and much of this happens within teams. they might prefer the group sit around a table facing each other. Argues that since the cognitive effort involved in “retrying” after communication failure is related to message level. C. ergonomic seating considerations become important if tasks involve long time periods. 46. “On the Continuity of Thought and the Representation of Knowledge: Electrophysiological and Behavioral Timecourse Measures Reveal Levels of Structure in Semantic Memory. 7. 4-12. Self-organizing systems—and modern offices no doubt must be of this type— can produce emergent phenomena that depend critically on initial conditions. Knowlton. J. J. & Case. P.09 4. and configurations may have profound organizational effects. couches are less formal than chairs. E. and Cognitive Load: Further Explorations of the Hierarchy Principle. H. S. Fink.and macro-analyses of social dispersion and influence are thus compared. Efficient communication within teams and coordination/collaboration between teams can be enhanced by a properly configured environment. group dynamics.” Journal of Leisure Research. Menlo Park. 8. the tradeoffs between micro. For example. Synthesizes evidence that representations in semantic memory can be subdivided into contextindependent and context-dependent information. 57-63. C.. Communication Failure. Argues that social interaction itself constructs a reality that constrains further communication in a selfreferential loop. people also influence spaces by altering or changing them. 6. and symbolic features of group processes. the number and type of alternative messages generated influences this basic result. components. 183-200. How people are dressed may interact with what types of furniture and furniture configurations they will find most acceptable. 5. & Berger. Auld. lying around on a big rug may not be comfortable for women wearing miniskirts. R. specifically addressing work group and team needs in addition to possible privacy needs and other individual-level concerns. (1995). (1994). work areas should be purposefully organized around the social and collaborative functions occurring in the work place. sociological. “A Reconsideration of Personal Boundaries in Space-time. P. 85. Kounios. With some exceptions. Furthermore.. Discovering precisely how best to support rewarding and productive social interaction with the physical environment may require more knowledge of how complex. and social interaction may be even more important than the structure of the environment in determining the nature of social exchanges. 3 Finally. wise designers and facilities managers will create work areas that focus on human performance at all levels of the organization. 29. Demonstrates that just as spaces influence people. however.” Journal of Communication. “Social Exchange Processes in Leisure and Non-leisure Settings: A Review and Exploratory Investigation.. Group areas may even need more attention paid to social “channeling” and other symbolic details than personal work areas. Huguet. Individual-. 10. Such realities suggest that even small facilities accommodations and flexibility at the level of furniture.Physical Space and Social Interaction / 04. cultural. “Social Representations as Dynamic Social Impact. Groups Make Use of Space. group-. (1996). 267-285. 3. Evidence that the rewards of social interaction differ between leisure and non-leisure settings. and macro-level factors have been identified that constrain the nature of conversations between people. communication strategies must be organized hierarchically. At the very least. A. L. furniture should provide no cues to relative status within the group. In addition to supporting individual work with personal workspaces. 9. Stucky. since 60 percent of what people learn occurs informally.. the psychological. these differences depend in some respects on participants’ gender and age. (1997). “Message Planning. S. (1996). W. CA: Institute for Research on Learning. (1996). & Wild. 4-30. Explores the implications for social analysis of different “grain”-sizes for demographic aggregation. J. “Dynamic Social Impact Theory and the Study of Human Communication. Configurations that allow open. 46. 24. C. “ Psychonomic Bulletin & Review. Patterns of social collaboration and group culture must thus be considered when designing for group and team coordination. but their advantages may be mitigated if the group is not acquainted. (1997). The Social Affordances of Engineering Space: How Engineering . 265-286.” Journal of Communication. essentially face-to-face orientations with every other member of the group (allowing for individual adjustments) encourage social interaction more than those that do not. Annotated Bibliography Adams. To maximize social exchange. and the general efficiency and maintenance of communication. The arrangement and configuration of individual workspaces in relation to larger aggregations of work areas for group and macro-level communication can be informed by a systematic analysis of task and skill coordination needs.” Annals of the Association of American Geographers. Introduces the influential idea that phenomena organized and defined at various group levels can determine the nature of social interaction among individuals. reciprocally determined systems develop and maintain themselves. Darrouzet.” Human Communication Research. C.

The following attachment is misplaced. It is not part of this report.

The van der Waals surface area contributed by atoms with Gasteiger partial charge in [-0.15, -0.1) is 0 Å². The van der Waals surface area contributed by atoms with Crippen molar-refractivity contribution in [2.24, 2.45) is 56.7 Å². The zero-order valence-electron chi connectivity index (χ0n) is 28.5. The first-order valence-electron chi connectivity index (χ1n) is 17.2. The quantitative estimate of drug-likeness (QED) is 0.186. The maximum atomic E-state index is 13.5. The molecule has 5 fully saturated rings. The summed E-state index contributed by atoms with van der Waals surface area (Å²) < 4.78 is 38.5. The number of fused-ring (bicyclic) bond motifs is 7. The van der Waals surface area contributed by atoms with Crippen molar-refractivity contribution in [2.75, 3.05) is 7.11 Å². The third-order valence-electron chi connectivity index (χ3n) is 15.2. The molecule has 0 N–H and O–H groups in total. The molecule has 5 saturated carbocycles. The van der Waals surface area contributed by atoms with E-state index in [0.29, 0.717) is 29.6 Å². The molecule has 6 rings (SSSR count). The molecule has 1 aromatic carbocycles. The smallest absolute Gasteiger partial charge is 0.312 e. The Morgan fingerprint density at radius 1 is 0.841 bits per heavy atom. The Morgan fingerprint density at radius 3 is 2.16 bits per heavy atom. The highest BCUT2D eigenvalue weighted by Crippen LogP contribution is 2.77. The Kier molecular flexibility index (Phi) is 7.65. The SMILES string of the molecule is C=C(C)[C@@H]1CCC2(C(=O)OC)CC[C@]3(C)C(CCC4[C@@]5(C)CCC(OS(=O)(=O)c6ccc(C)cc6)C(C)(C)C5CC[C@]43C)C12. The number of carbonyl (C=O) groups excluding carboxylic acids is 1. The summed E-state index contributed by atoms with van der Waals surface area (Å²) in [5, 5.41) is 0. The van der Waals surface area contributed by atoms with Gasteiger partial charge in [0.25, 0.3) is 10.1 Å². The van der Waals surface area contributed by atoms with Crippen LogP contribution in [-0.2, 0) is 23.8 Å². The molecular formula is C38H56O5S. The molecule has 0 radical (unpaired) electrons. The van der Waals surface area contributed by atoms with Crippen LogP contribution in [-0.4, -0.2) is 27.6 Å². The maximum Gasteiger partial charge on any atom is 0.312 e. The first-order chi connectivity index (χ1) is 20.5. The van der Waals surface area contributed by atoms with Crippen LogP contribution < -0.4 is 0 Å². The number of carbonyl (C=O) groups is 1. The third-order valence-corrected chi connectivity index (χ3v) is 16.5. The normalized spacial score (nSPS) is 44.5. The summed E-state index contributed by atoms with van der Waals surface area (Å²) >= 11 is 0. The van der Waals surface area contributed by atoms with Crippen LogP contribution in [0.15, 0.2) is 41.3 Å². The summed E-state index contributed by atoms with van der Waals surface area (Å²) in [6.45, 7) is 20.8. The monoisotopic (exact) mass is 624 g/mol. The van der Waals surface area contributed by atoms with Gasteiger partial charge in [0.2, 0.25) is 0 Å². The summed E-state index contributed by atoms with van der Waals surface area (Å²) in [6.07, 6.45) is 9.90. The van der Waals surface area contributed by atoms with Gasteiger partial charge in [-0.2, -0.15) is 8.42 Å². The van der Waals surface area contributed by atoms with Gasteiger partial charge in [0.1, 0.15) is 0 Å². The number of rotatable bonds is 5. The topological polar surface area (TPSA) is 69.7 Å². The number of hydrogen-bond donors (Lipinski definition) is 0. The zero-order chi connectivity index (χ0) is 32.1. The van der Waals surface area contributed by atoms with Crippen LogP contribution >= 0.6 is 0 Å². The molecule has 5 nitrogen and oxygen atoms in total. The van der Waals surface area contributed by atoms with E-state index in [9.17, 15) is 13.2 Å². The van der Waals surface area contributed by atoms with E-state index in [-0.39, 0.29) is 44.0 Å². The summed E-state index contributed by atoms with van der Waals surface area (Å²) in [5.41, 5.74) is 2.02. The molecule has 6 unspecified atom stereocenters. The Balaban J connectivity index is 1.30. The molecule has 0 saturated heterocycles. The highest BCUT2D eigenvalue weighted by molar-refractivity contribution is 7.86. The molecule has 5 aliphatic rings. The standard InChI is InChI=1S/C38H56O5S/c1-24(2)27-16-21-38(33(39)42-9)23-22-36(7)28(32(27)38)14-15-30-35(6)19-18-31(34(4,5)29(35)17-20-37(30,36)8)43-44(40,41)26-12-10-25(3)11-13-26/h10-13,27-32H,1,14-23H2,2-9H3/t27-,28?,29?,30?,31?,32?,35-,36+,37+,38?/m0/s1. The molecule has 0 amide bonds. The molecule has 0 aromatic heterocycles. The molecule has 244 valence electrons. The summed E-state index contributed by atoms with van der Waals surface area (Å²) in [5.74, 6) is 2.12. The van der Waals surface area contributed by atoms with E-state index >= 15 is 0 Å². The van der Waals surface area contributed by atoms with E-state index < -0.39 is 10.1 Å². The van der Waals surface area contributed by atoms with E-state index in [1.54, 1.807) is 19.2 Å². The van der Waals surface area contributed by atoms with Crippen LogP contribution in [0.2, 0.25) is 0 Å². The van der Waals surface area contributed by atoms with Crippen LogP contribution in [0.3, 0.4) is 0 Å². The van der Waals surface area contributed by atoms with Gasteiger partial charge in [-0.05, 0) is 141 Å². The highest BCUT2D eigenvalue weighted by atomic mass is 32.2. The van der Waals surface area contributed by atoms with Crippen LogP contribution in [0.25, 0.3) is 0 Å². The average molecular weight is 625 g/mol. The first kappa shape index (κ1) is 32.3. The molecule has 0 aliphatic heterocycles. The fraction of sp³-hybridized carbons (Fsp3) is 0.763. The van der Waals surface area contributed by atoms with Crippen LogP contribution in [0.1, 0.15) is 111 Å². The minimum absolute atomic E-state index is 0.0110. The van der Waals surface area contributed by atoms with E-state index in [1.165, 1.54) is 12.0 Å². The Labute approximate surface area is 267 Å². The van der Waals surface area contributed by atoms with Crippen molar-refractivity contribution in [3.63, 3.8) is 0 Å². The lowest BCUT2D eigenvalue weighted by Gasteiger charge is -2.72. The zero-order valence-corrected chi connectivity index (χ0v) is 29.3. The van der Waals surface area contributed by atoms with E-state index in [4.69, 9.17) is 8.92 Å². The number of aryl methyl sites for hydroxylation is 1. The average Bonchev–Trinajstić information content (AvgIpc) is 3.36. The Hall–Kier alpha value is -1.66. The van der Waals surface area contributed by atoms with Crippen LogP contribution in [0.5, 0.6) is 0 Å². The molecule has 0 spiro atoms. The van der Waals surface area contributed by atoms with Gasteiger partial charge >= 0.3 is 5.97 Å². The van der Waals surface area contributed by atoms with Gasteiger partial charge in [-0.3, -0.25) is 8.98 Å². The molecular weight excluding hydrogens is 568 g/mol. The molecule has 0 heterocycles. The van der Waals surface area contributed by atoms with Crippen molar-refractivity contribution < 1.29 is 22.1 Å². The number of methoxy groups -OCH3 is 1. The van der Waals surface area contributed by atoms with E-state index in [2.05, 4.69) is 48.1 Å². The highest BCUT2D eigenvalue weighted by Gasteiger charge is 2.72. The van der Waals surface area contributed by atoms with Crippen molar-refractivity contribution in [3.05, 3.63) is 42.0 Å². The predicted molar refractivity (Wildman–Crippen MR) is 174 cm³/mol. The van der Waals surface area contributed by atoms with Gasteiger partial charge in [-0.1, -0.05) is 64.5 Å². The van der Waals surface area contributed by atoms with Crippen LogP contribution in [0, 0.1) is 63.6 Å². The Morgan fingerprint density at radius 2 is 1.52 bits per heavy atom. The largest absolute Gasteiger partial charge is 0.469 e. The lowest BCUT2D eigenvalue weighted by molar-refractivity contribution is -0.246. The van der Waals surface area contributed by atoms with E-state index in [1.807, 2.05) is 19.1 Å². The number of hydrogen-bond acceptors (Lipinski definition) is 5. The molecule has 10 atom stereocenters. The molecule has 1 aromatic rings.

21. (1987). J.” Social Psychology Quarterly. 5th ed. S. H. S. and Touch: Effects of Culture. and age differences in body orientation and touch during conversations.” Academy of Management Journal.. D. & Sanders. 1996). The symbolic meanings of office environments influence people’s satisfaction with structural changes. 240-259. J. computer simulations generally supported this possibility. 13-25. (1982). also demonstrates several other properties of real social systems. Social Relations. J. Gender does not seem to have any systematic effect on such results. Moos. & Zheng.). An excellent general reference. and expectations of future interaction influence current communication patterns and efficiency in CMC. Human Factors Design Handbook. “Density. 2nd ed. (1997). Remland. E. New York: John Wiley & Sons. M. 4 . L. W.. New York: McGrawHill. M. Bonevento. Human Factors in Engineering and Design. (1996). 64-77. “Group Processes and the Diffusion of Status Beliefs. E. S. 24. W. J. Work groups can exhibit nonlinear interaction patterns such that hierarchical relationships may not be transitive. (1997). regarding the design of spaces for social interaction.. 2nd ed. Wolfe’s and H. (1996). see especially chapters 12 and 18. Stroudsburg. Liu. “Offices as Communications Tools: Space Planning in the 1990s. Traditional versus Open Offices: A Comparison of Sociotechnical. Burnette. 795-805. Develops a theory positing that macro-level influences can constrain group-level interactions so as to preserve social discrepancies throughout the population. & Vachon.. H.” Social Psychology Quarterly. See especially M. 30.. New York: McGraw-Hill. McCormick. Schaller. and offers over requests. & Balkwell. & Liu. W. Ridgeway. V. 193-201. W. flexibly accommodating communication among people within the office and with outside contacts.” Human Communication Research. R. (1995). Inc. B. & Brinkman. (1996). Salvendy.. 46. H. Moleski.. J. J. (1997). Tillman. H.” The Journal of Social Psychology.09 Lang. Explores parallels between social representations as self-organizing systems and evolution. P. B. C. “Dynamic Social Impact and the Evolution of Social Representations: A Natural History of Stereotypes. B. G. Research showing that social influence depends critically on physical distance separating the parties involved. Woodson. “The Intersubjective Geometry of Social Space. Proshansky’s “The physical setting as a factor in group function and process. Outlines the constraint dynamics imposed on social discourse by the structure of different environments at a community-level “grain” (scale) of analysis. 19. 14-31. and Age. B. Handbook of Human Factors and Ergonomics. Latané. H. 59. (1996). Walther. “Interpersonal Distance.). provides a pertinent. A comparison among dynamic social impact theory (DSIT). M. D. this effect is mediated by level within the organization. 60. Robinson. Inc. 30.. 281-297. Transitivity. 26-34. T. 23. selfover other-correction. An earlier reference. C.” Journal of Communication. and Symbolic Meaning Perspectives. 58. historical overview. Jones. 303-321. “Dynamic Social Impact: The Creation of Culture by Communication. “Understanding Environments: The Key to Improving Social Processes and Program Outcomes. (1992). Gender. Nowak. M. Lerner.. J. Designing for Human Behavior: Architecture and the Behavioral Sciences. “Distance Matters: Physical Space and Social Impact. such social interaction is constrained by physical distance and group-level dynamics operating within a social impact network. C. (1996). Latané. (Ed..” American Journal of Community Psychology. “Finding ‘Face’ in the Preference Structures of Talk-ininteraction. gender. Although some information now appears some what dated. A.” Journal of Communication. PA: Dowden. Hutchinson & Ross. G. Explores the implicit “taking-turns” rules of conversation. (Eds. D. L.. argues that aggregate-level phenomena can impact individual behavior. & Farace. (1974). B. Demonstrates cross-cultural. 46. such as the survival of fairly stable minority groups within a majority culture.. and Moreno’s network analysis.” Buildings. Provides technical specifications and anthropometric data. Hybrid office spaces support both groups and individuals. and Diffuse Status in Task Oriented Groups. Proposes that culture results from people affecting each other in reciprocal and recursive influence.. 135. Lewin’s “life space. (1995).” Journal of Communication. (1996). (July.’ Social Psychology Quarterly. 241-254. 18. Group and individual characteristics.. see especially chapters 14. pp. C. and 53 (particularly 19). R. “Group and Interpersonal Effects in International Computer-mediated Collaboration. Zalesny.. M. 28-36.” Personality & Social Psychology Bulletin.” Latané. 46.Physical Space and Social Interaction / 04.. 342369. T. arguing that preferences exist for agreement over disagreement.” Blau’s multidimensional space. Body Orientation. & Balkwell. & Tillman. Sullivan.